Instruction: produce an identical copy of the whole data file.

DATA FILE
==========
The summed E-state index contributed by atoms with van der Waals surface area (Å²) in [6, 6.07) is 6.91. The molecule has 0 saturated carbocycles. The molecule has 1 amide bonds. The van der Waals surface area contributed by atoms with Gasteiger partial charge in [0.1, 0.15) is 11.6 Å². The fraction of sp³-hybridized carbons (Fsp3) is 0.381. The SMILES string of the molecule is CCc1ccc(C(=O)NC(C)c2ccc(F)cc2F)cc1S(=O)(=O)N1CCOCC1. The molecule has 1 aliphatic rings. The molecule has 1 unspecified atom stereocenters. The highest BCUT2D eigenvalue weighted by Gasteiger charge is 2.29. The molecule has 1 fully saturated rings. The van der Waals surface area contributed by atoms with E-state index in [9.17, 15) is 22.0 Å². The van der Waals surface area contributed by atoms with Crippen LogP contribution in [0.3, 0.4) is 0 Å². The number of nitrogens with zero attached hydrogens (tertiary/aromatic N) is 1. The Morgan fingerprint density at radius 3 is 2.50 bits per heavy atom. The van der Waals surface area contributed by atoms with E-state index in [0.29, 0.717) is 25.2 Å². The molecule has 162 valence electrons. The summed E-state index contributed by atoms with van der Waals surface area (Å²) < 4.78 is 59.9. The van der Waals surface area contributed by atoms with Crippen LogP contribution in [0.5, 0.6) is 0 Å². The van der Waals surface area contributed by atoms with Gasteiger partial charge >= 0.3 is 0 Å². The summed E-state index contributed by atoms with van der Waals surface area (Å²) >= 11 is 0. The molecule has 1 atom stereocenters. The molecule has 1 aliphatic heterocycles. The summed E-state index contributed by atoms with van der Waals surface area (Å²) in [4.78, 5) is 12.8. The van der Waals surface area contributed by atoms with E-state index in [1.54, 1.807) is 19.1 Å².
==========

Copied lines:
The summed E-state index contributed by atoms with van der Waals surface area (Å²) in [6, 6.07) is 6.91. The molecule has 0 saturated carbocycles. The molecule has 1 amide bonds. The van der Waals surface area contributed by atoms with Gasteiger partial charge in [0.1, 0.15) is 11.6 Å². The fraction of sp³-hybridized carbons (Fsp3) is 0.381. The SMILES string of the molecule is CCc1ccc(C(=O)NC(C)c2ccc(F)cc2F)cc1S(=O)(=O)N1CCOCC1. The molecule has 1 aliphatic rings. The molecule has 1 unspecified atom stereocenters. The highest BCUT2D eigenvalue weighted by Gasteiger charge is 2.29. The molecule has 1 fully saturated rings. The van der Waals surface area contributed by atoms with E-state index in [9.17, 15) is 22.0 Å². The van der Waals surface area contributed by atoms with Crippen LogP contribution in [0.3, 0.4) is 0 Å². The number of nitrogens with zero attached hydrogens (tertiary/aromatic N) is 1. The Morgan fingerprint density at radius 3 is 2.50 bits per heavy atom. The van der Waals surface area contributed by atoms with E-state index in [0.29, 0.717) is 25.2 Å². The molecule has 162 valence electrons. The summed E-state index contributed by atoms with van der Waals surface area (Å²) < 4.78 is 59.9. The van der Waals surface area contributed by atoms with Crippen LogP contribution in [0.5, 0.6) is 0 Å². The van der Waals surface area contributed by atoms with Gasteiger partial charge >= 0.3 is 0 Å². The summed E-state index contributed by atoms with van der Waals surface area (Å²) >= 11 is 0. The molecule has 1 atom stereocenters. The molecule has 1 aliphatic heterocycles. The summed E-state index contributed by atoms with van der Waals surface area (Å²) in [4.78, 5) is 12.8. The van der Waals surface area contributed by atoms with E-state index in [1.54, 1.807) is 19.1 Å².